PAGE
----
Meabh Quoirin, Foresight Factory’s CEO and Co-Owner took to the stage during Advertising Week Europe to present the results of an original study into consumer’s non-conscious emotional response to brands that we partnered with Sensum to produce. The research set out to understand which functional and emotional drivers were most closely associated with five UK car brands (Nissan, Ford, Peugeot, Škoda and Volkswagen) and which of these two different types of attributes drove greater brand differentiation and affinity.
On stage together with Meabh for the forty minute discussion to a full room were Gawain Morrison, CEO & Co-Founder of Sensum; Nicolas Coat from Nissan, Aaron McGrath from Bing and Andrew O’Sullivan from Casall.
The key areas of debate… had the methodology we pioneered together with Sensum allowed us to better understand consumers’ true feelings about these well known car brands? Were these feelings more powerful brand differentiators than tangible product features? Would consumers associate the brands with the emotions that brand marketers had set out to elicit through their story-telling? How could trends help brands identify which emotions to tap into and how to position themselves for greater brand love?
Beyond the obvious age-old desire of brands to tug at our heart strings, analysis of Foresight Factory data has shown that consumers expect brands to provide products or services that reflect their personality. Essentially, they are looking to buy aspects of their identity, so we believe it’s essential for all industries to understand their customers and potential customers like never before. Around half or more of global consumers are interested in even more personalised recommendations. This desire for a closer connection makes it imperative for brands to understand the emotional territory they inhabit and operationlise against this across all parts of the business.
Understanding and, importantly, quantifying emotional intelligence at scale is starting to be a viable option for brands. Using techniques like non-conscious implicit response testing to gauge reaction to interactions from brand marketing to new engagement points enabled by VR and machine learning, make maximising a brand’s emotional intelligence possible.
Gawain Morrison described the methodology used in this study as a categorisation test. The subject makes rapid associations between words and, in this case, a set of car brands which are then measured by reaction time. An example used to illustrate this is users’ hesitation to put ‘cheap’ together with ‘Ferrari’. The milliseconds of delay indicate a mismatch registered in the subject’s mind. Such exercises can build a map of a brand that serves as a jumping off point. Other methods include sentiment analysis and biometric usage that can take place online or in the field alongside contextual data. Importantly, these data points can be tracked over time – for example, before a campaign, during and after to monitor its impact.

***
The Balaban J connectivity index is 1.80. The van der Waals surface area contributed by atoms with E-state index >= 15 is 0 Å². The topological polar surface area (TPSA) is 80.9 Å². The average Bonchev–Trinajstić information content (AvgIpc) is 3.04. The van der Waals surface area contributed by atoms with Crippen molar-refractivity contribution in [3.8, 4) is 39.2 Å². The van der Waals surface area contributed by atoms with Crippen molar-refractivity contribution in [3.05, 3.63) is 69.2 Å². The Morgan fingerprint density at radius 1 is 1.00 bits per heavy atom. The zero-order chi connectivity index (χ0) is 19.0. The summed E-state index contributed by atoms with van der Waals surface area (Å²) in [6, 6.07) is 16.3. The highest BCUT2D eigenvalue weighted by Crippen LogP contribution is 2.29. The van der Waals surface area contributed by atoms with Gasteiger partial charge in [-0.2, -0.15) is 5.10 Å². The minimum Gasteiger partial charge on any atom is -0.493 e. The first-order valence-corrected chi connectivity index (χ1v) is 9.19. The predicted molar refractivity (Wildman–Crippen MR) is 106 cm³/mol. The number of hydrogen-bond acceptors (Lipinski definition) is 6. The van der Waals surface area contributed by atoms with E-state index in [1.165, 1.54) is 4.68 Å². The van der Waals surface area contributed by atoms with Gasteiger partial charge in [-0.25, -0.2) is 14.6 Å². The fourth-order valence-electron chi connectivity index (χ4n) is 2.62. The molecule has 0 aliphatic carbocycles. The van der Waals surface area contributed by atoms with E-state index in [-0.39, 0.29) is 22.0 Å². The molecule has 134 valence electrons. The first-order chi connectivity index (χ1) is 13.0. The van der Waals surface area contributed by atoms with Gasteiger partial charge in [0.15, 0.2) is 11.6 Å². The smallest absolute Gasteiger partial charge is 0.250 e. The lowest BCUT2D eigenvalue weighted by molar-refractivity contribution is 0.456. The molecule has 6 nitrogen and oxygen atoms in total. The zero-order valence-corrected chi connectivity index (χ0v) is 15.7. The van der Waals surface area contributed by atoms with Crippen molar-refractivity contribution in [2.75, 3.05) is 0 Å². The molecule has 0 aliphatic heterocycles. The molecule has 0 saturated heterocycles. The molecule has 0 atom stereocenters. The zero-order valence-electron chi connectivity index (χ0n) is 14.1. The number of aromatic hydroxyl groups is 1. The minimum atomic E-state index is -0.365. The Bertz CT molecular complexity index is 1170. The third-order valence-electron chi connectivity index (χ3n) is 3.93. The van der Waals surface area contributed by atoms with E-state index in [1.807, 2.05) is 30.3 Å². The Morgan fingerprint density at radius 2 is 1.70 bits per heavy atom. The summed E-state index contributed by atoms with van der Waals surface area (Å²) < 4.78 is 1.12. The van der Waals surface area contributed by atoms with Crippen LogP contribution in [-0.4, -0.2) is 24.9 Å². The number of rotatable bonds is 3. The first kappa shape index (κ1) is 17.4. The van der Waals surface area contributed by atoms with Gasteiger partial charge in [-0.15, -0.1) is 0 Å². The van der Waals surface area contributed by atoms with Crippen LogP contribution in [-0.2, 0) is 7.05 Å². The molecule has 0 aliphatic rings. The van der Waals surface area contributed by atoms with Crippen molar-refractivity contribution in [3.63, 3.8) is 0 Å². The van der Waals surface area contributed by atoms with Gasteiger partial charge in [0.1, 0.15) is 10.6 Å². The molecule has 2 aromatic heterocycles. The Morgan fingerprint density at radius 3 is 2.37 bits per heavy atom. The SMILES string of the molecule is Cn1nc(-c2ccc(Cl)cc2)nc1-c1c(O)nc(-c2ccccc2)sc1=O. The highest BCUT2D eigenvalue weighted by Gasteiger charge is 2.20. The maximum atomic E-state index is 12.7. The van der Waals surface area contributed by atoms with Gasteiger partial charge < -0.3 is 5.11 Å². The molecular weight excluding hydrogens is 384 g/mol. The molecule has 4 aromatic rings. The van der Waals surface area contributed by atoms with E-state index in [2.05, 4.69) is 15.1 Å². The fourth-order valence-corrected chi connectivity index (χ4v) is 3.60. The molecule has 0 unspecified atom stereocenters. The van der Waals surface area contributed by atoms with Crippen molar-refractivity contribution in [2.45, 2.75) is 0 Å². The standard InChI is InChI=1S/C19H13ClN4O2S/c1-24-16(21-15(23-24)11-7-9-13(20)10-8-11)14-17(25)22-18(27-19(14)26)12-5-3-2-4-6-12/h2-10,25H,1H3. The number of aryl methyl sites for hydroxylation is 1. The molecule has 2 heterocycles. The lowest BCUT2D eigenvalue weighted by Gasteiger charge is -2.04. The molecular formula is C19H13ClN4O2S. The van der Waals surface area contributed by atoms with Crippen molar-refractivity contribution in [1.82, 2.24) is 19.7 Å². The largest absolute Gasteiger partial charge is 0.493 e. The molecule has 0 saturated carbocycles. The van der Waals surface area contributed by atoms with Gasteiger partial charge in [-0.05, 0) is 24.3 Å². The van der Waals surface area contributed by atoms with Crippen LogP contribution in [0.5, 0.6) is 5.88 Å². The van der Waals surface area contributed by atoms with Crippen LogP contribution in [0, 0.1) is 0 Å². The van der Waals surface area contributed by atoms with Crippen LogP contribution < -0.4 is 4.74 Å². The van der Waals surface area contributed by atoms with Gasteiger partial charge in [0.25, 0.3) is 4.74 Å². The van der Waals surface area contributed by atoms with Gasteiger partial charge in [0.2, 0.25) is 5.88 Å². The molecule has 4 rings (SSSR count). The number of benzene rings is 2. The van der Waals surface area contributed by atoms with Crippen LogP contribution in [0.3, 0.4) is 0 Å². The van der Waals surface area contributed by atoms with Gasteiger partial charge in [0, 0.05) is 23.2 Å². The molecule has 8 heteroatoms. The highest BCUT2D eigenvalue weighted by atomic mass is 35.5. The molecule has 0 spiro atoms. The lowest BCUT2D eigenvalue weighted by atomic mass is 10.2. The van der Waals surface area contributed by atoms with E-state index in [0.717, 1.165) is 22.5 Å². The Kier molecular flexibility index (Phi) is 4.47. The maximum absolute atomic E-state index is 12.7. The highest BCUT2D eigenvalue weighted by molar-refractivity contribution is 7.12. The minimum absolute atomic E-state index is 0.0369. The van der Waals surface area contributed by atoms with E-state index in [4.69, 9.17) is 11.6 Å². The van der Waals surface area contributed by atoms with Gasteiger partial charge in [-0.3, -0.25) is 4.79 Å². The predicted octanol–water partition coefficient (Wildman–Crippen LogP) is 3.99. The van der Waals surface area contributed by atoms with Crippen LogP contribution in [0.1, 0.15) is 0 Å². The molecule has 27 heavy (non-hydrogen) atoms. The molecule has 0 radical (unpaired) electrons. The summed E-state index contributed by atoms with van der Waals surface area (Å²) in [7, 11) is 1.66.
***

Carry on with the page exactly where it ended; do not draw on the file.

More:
Why should emotional intelligence matter to brands?
We measured a 14% uplift in brand advocacy based on emotional associations rather than functional attributes for the five autos brands we studied. This isn’t to say practical features don’t matter, but as Andrew O’Sullivan pointed out, people already expect functional attributes like safety.
It’s a factor that’s making Skoda particularly successful. The results of our study show the words ‘exciting’ and ‘appealing’ are most associated with this car company. Their high rank in our study correlates with an 8% increase in registrations in the last year, demonstrating a possible commercial link to consumers’ strong emotional affiliation.
Watch the video replay of our Emotionally Intelligent Brands discussion at Advertising Week Europe 2017
However, a successful emotionally intelligent advertisement or even a campaign doesn’t put a tick in that box indefinitely. Aaron McGrath commented that search engines like Bing don’t receive brand specific searches when users are looking for emotional content like songs or advertisements. What we can derive from this observation is that the follow up stage is very much a missed opportunity. If consumers are holding on to the emotions evoked but failing to attach them to the name of a brand, there’s a disconnect. It highlights the importance of understanding your brand’s emotional impact and being able to deliver those strengths consistently, in every aspect of the business, right down to the figures of the advertising spend.